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I have a couple of integers, for example (in binary represetation):

00001000, 01111111, 10000000, 00000001

and I need to put them in sequence to array of bytes(chars), without the leading zeros, like so:

10001111 11110000 0001000

I understand that it is must be done by bit shifting with <<,>> and using binary or |. But I can't find the correct algorithm, can you suggest the best approach?

The integers I need to put there are unsigned long long ints, so the length of one can be anywhere from 1 bit to 8 bytes (64 bits).

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Please specify exactly what your input is, looks like, and what type it has and what your output should be, look like and what type it has. It's a bit unclear. – orlp Mar 10 '12 at 15:05
The input are unsigned long long ints of any value and the output is an char * array (array of bytes). I need to write the output to a file so I need to have it in bytes. – Smaug Mar 10 '12 at 15:08
Due to endian-ness you'll have to specify how things are stored now and supposed to be stored afterwards on a byte level, not a mix between bytes and long long ints. – Joachim Isaksson Mar 10 '12 at 15:09
Both input and output is Big-endian – Smaug Mar 10 '12 at 15:14

You could use a std::bitset:

#include <bitset>
#include <iostream>

int main() {
    unsigned i = 242122534;
    std::bitset<sizeof(i) * 8> bits;
    bits = i;
    std::cout << bits.to_string() << "\n";
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This is nice, combine with the trim_right() function examples from my answer below for likely the simplest possible solution. – Chad Mar 10 '12 at 15:37

There are doubtless other ways of doing it, but I would probably go with the simplest:

std::vector<unsigned char> integers; // Has your list of bytes
std::string str;                     // Will have your resulting string
for(unsigned int i=0; i < integers.size(); i++)
    for(int j=0; j<8; j++)
        str += ((integers[i]<<j) & 0x80 ? "1" : "0");
std::cout << str << "\n";
size_t begin = str.find("1");
if(begin > 0) str.erase(0,begin);
std::cout << str << "\n";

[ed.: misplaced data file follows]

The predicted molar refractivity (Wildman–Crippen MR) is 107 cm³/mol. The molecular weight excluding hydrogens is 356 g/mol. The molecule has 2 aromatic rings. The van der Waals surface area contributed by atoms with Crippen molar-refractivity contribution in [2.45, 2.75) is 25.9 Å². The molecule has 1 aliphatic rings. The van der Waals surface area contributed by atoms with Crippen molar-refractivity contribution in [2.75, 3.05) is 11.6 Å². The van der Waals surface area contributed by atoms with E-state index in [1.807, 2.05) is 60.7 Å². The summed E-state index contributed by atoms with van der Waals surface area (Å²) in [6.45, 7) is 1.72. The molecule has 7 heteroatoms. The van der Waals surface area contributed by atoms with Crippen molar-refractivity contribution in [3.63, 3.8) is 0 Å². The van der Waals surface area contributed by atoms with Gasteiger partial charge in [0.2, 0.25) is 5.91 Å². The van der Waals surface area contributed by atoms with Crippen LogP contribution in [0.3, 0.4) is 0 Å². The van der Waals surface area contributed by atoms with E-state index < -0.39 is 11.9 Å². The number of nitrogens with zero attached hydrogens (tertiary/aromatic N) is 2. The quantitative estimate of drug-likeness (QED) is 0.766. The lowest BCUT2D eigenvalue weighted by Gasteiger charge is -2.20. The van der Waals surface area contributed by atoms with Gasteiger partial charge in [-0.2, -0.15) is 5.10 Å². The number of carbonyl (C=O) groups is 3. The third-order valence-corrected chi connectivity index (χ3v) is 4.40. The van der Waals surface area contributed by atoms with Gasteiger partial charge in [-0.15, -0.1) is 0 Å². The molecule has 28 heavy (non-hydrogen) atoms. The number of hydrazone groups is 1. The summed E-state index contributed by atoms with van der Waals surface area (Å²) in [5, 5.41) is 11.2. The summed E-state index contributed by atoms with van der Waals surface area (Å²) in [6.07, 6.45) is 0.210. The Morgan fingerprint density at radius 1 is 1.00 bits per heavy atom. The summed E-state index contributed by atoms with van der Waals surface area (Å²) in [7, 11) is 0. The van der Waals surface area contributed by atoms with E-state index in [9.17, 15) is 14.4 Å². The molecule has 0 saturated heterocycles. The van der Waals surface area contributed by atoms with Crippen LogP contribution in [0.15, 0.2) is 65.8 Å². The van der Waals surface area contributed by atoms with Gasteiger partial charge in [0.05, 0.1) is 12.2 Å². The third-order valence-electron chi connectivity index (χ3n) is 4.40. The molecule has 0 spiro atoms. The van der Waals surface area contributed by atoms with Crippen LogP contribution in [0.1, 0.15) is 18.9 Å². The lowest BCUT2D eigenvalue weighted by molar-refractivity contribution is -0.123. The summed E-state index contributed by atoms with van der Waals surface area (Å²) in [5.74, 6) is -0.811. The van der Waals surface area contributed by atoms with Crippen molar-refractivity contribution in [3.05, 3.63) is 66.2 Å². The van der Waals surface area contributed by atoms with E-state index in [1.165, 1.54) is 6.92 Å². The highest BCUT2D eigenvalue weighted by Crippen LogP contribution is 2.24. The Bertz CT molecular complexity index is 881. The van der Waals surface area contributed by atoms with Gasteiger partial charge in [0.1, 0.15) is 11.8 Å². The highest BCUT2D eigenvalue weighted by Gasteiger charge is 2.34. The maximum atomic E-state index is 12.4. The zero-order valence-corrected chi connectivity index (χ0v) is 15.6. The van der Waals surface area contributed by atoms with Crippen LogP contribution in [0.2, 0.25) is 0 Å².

I wrote this up before you mentioned that you were using long ints or whatnot, but that doesn't actually change very much of this. The mask needs to change, and the j loop variable, but otherwise the above should work.

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Convert them to strings, then erase all leading zeros:

#include <iostream>
#include <sstream>
#include <string>
#include <cstdint>

std::string to_bin(uint64_t v)
   std::stringstream ss;

   for(size_t x = 0; x < 64; ++x)
       if(v & 0x8000000000000000)
          ss << "1";
          ss << "0";

        v <<= 1;

   return ss.str();

void trim_right(std::string& in)
   size_t non_zero = in.find_first_not_of("0");

   if(std::string::npos != non_zero)
      in.erase(in.begin(), in.begin() + non_zero);
       // no 1 in data set, what to do?
       in = "<no data>";

int main()
  uint64_t v1 = 437148234;
  uint64_t v2 = 1;
  uint64_t v3 = 0;

  std::string v1s = to_bin(v1);
  std::string v2s = to_bin(v2);
  std::string v3s = to_bin(v3);


  std::cout << v1s << "\n"
            << v2s << "\n"
            << v3s << "\n";

  return 0;
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A simple approach would be having the "current byte" (acc in the following), the associated number of used bits in it (bitcount) and a vector of fully processed bytes (output):

int acc = 0;
int bitcount = 0;
std::vector<unsigned char> output;

void writeBits(int size, unsigned long long x)
    while (size > 0)
        // sz = How many bit we're about to copy
        int sz = size;

        // max avail space in acc
        if (sz > 8 - bitcount) sz = 8 - bitcount;

        // get the bits
        acc |= ((x >> (size - sz)) << (8 - bitcount - sz));

        // zero them off in x
        x &= (1 << (size - sz)) - 1;

        // acc got bigger and x got smaller
        bitcount += sz;
        size -= sz;

        if (bitcount == 8)
            // got a full byte!
            acc = bitcount = 0;

void writeNumber(unsigned long long x)
    // How big is it?
    int size = 0;
    while (size < 64 && x >= (1ULL << size))
    writeBits(size, x);

Note that at the end of the processing you should check if there is any bit still in the accumulator (bitcount > 0) and you should flush them in that case by doing a output.push_back(acc);.

Note also that if speed is an issue then probably using a bigger accumulator is a good idea (however the output will depend on machine endianness) and also that discovering how many bits are used in a number can be made much faster than a linear search in C++ (for example x86 has a special machine language instruction BSR dedicated to this).

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